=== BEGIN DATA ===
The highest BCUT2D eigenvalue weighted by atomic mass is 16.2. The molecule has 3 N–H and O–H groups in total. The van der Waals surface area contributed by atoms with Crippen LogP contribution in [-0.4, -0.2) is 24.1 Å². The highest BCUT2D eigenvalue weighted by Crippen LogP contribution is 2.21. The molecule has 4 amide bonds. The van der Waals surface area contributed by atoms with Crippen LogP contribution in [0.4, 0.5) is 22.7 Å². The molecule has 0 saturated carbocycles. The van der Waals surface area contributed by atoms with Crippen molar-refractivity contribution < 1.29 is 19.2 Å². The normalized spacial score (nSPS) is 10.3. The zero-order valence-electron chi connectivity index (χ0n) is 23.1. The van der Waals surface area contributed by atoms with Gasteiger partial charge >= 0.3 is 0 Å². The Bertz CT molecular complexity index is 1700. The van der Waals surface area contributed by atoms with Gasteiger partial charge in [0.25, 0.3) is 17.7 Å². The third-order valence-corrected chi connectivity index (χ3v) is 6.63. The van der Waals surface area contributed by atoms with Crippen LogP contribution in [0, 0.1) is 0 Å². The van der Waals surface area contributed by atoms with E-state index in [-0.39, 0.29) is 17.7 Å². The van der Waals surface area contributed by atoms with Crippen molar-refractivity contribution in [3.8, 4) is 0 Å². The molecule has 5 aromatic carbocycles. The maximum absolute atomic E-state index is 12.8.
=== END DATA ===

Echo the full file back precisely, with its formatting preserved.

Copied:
The highest BCUT2D eigenvalue weighted by atomic mass is 16.2. The molecule has 3 N–H and O–H groups in total. The van der Waals surface area contributed by atoms with Crippen LogP contribution in [-0.4, -0.2) is 24.1 Å². The highest BCUT2D eigenvalue weighted by Crippen LogP contribution is 2.21. The molecule has 4 amide bonds. The van der Waals surface area contributed by atoms with Crippen LogP contribution in [0.4, 0.5) is 22.7 Å². The molecule has 0 saturated carbocycles. The van der Waals surface area contributed by atoms with Crippen molar-refractivity contribution < 1.29 is 19.2 Å². The normalized spacial score (nSPS) is 10.3. The zero-order valence-electron chi connectivity index (χ0n) is 23.1. The van der Waals surface area contributed by atoms with Gasteiger partial charge >= 0.3 is 0 Å². The Bertz CT molecular complexity index is 1700. The van der Waals surface area contributed by atoms with Gasteiger partial charge in [0.25, 0.3) is 17.7 Å². The third-order valence-corrected chi connectivity index (χ3v) is 6.63. The van der Waals surface area contributed by atoms with Crippen LogP contribution in [0, 0.1) is 0 Å². The van der Waals surface area contributed by atoms with E-state index in [-0.39, 0.29) is 17.7 Å². The van der Waals surface area contributed by atoms with Crippen molar-refractivity contribution in [3.8, 4) is 0 Å². The molecule has 5 aromatic carbocycles. The maximum absolute atomic E-state index is 12.8.